A highly myopic fundus may be best observed through ultra-widefield fundus imaging, which can capture portions of the eye that conventional imaging cannot. Photo: Mohammad Rafieetary, OD.

A highly myopic fundus may be best observed through ultra-widefield fundus imaging, which can capture portions of the eye that conventional imaging cannot. Photo: Mohammad Rafieetary, OD. Click image to enlarge.

Posterior staphyloma is a hallmark sign of a highly myopic fundus and is associated with a significantly increased risk for progression of myopic maculopathy. Examining this portion of the eye through conventional fundus photography can be challenging due to its limited 50° view, especially for patients with a wide macular staphyloma (the most common type). Ultra-widefield fundus imaging covers up to 200° of the fundus, potentially making it a more ideal tool for identifying posterior staphyloma in highly myopic patients. Researchers recently put the two imaging modalities to the test, confirming the clear advantage of ultra-widefield over conventional photography in observing this condition and monitoring the progression of myopic maculopathy.

The study included 390 eyes of 210 highly myopic patients who completed follow-up for a minimum of five years using ultra-widefield fundus imaging, as well as various other imaging modalities, to monitor fundus abnormalities and signs of myopic maculopathy progression.

The analysis concluded that the extent of chorioretinal atrophic lesions and the presence of posterior staphyloma or peripheral retinal lesions is better documented through ultra-widefield fundus imaging than through conventional fundus photography due to the wider field of view. The ultra-widefield method was able to detect posterior staphyloma in 51% of eyes, while conventional fundus photography was not able to identify the border of staphyloma in 21% of those patients within its narrower field of view. In accordance with other studies, this analysis also showed a strong association between posterior staphyloma and the long-term progression of myopic maculopathy.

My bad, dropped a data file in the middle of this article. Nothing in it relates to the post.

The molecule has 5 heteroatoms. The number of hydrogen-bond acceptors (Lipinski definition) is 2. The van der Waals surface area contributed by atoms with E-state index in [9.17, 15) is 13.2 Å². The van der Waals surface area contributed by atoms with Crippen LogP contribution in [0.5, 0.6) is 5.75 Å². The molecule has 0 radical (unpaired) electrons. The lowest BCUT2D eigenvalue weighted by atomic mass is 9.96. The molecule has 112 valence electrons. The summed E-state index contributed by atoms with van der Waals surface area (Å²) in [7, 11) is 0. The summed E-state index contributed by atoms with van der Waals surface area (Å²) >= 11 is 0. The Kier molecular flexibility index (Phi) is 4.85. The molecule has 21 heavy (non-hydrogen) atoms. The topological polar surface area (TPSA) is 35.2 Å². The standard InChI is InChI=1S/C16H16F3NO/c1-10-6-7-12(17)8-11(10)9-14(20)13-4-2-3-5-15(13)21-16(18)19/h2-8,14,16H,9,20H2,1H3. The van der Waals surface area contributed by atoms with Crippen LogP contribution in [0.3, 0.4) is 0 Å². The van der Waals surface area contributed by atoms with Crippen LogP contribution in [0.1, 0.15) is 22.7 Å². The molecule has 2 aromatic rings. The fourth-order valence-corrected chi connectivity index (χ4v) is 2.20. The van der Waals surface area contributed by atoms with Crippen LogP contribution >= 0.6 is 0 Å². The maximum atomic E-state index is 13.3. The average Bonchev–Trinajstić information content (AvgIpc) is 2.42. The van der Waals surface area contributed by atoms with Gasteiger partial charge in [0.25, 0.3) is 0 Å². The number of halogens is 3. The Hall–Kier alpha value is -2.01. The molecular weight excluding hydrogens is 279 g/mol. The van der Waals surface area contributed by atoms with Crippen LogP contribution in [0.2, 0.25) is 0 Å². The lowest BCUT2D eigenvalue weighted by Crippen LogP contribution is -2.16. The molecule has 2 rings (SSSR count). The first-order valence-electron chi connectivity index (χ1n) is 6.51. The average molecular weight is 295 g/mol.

“During a mean follow-up period of 69.2 months, progression of myopic maculopathy was observed in 51.8% of eyes and was significantly associated with the presence of posterior staphyloma,” the researchers wrote. “The results of this study imply that identifying the presence of posterior staphyloma and the full extent of chorioretinal atrophy based on ultra-widefield fundus imaging may be clinically important in the follow-up of highly myopic eyes to monitor the pathologic alterations in the posterior pole.”

Considering most highly myopic patients with posterior staphyloma have the wide macular type, choosing ultra-widefield over conventional imaging may help to gain a clearer picture of a patient’s fundus changes over time and the status of myopia maculopathy progression.

Oh BL, Park UC, Kim BH, et al. Role of ultra-widefield imaging in the evaluation of long-term change of highly myopic fundus. Acta Ophthalmol. August 17, 2021. [Epub ahead of print].